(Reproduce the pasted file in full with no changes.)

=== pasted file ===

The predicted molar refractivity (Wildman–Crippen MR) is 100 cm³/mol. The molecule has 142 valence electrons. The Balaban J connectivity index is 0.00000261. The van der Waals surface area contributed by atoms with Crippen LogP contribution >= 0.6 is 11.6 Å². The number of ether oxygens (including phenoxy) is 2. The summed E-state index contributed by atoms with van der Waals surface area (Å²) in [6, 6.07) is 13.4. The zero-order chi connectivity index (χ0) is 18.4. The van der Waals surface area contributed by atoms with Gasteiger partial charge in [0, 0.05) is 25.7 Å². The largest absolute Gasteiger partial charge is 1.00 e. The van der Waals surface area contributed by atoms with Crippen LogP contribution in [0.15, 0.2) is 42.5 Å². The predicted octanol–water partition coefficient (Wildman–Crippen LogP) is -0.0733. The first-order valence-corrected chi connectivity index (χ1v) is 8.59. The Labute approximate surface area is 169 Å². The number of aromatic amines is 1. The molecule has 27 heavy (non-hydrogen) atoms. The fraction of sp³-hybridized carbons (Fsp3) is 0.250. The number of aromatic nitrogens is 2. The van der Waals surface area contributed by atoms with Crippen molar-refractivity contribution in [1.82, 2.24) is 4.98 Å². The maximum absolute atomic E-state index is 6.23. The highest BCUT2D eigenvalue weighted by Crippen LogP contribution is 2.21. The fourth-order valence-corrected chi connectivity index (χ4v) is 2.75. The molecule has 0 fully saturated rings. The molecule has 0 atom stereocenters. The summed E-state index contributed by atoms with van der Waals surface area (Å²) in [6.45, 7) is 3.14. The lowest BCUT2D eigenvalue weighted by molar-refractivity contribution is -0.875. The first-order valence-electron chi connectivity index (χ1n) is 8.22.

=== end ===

The predicted molar refractivity (Wildman–Crippen MR) is 100 cm³/mol. The molecule has 142 valence electrons. The Balaban J connectivity index is 0.00000261. The van der Waals surface area contributed by atoms with Crippen LogP contribution >= 0.6 is 11.6 Å². The number of ether oxygens (including phenoxy) is 2. The summed E-state index contributed by atoms with van der Waals surface area (Å²) in [6, 6.07) is 13.4. The zero-order chi connectivity index (χ0) is 18.4. The van der Waals surface area contributed by atoms with Gasteiger partial charge in [0, 0.05) is 25.7 Å². The largest absolute Gasteiger partial charge is 1.00 e. The van der Waals surface area contributed by atoms with Crippen LogP contribution in [0.15, 0.2) is 42.5 Å². The predicted octanol–water partition coefficient (Wildman–Crippen LogP) is -0.0733. The first-order valence-corrected chi connectivity index (χ1v) is 8.59. The Labute approximate surface area is 169 Å². The number of aromatic amines is 1. The molecule has 27 heavy (non-hydrogen) atoms. The fraction of sp³-hybridized carbons (Fsp3) is 0.250. The number of aromatic nitrogens is 2. The van der Waals surface area contributed by atoms with Crippen molar-refractivity contribution in [1.82, 2.24) is 4.98 Å². The maximum absolute atomic E-state index is 6.23. The highest BCUT2D eigenvalue weighted by Crippen LogP contribution is 2.21. The fourth-order valence-corrected chi connectivity index (χ4v) is 2.75. The molecule has 0 fully saturated rings. The molecule has 0 atom stereocenters. The summed E-state index contributed by atoms with van der Waals surface area (Å²) in [6.45, 7) is 3.14. The lowest BCUT2D eigenvalue weighted by molar-refractivity contribution is -0.875. The first-order valence-electron chi connectivity index (χ1n) is 8.22.